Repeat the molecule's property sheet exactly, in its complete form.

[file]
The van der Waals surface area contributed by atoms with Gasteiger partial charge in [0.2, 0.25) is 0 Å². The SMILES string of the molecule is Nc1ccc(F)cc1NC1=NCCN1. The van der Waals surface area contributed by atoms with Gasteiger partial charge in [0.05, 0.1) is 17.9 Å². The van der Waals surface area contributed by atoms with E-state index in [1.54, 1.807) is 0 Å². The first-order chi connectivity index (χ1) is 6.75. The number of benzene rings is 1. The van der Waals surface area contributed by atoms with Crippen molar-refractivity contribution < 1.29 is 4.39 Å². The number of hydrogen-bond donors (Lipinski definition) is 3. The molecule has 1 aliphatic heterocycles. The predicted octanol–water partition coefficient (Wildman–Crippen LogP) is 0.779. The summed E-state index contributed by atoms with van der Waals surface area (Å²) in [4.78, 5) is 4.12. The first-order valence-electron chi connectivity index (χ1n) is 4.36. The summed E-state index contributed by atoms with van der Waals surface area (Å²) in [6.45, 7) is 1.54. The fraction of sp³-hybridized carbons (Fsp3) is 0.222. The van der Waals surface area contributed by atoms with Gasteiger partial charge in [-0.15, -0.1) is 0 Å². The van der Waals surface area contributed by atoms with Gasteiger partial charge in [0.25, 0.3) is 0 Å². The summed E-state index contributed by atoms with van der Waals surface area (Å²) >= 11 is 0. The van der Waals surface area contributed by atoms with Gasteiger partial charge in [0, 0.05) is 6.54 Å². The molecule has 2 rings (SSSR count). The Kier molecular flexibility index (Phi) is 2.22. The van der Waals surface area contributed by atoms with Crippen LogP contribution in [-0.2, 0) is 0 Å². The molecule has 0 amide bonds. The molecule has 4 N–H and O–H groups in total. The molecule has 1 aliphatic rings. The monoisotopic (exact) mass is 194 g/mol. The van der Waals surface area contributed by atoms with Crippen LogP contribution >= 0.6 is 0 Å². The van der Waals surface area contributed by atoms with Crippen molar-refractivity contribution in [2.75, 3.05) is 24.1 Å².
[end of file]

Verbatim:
The van der Waals surface area contributed by atoms with Gasteiger partial charge in [0.2, 0.25) is 0 Å². The SMILES string of the molecule is Nc1ccc(F)cc1NC1=NCCN1. The van der Waals surface area contributed by atoms with Gasteiger partial charge in [0.05, 0.1) is 17.9 Å². The van der Waals surface area contributed by atoms with E-state index in [1.54, 1.807) is 0 Å². The first-order chi connectivity index (χ1) is 6.75. The number of benzene rings is 1. The van der Waals surface area contributed by atoms with Crippen molar-refractivity contribution < 1.29 is 4.39 Å². The number of hydrogen-bond donors (Lipinski definition) is 3. The molecule has 1 aliphatic heterocycles. The predicted octanol–water partition coefficient (Wildman–Crippen LogP) is 0.779. The summed E-state index contributed by atoms with van der Waals surface area (Å²) in [4.78, 5) is 4.12. The first-order valence-electron chi connectivity index (χ1n) is 4.36. The summed E-state index contributed by atoms with van der Waals surface area (Å²) in [6.45, 7) is 1.54. The fraction of sp³-hybridized carbons (Fsp3) is 0.222. The van der Waals surface area contributed by atoms with Gasteiger partial charge in [-0.15, -0.1) is 0 Å². The van der Waals surface area contributed by atoms with Gasteiger partial charge in [0.25, 0.3) is 0 Å². The summed E-state index contributed by atoms with van der Waals surface area (Å²) >= 11 is 0. The van der Waals surface area contributed by atoms with Gasteiger partial charge in [0, 0.05) is 6.54 Å². The molecule has 2 rings (SSSR count). The Kier molecular flexibility index (Phi) is 2.22. The van der Waals surface area contributed by atoms with Crippen LogP contribution in [-0.2, 0) is 0 Å². The molecule has 0 amide bonds. The molecule has 4 N–H and O–H groups in total. The molecule has 1 aliphatic rings. The monoisotopic (exact) mass is 194 g/mol. The van der Waals surface area contributed by atoms with Crippen LogP contribution >= 0.6 is 0 Å². The van der Waals surface area contributed by atoms with Crippen molar-refractivity contribution in [2.75, 3.05) is 24.1 Å².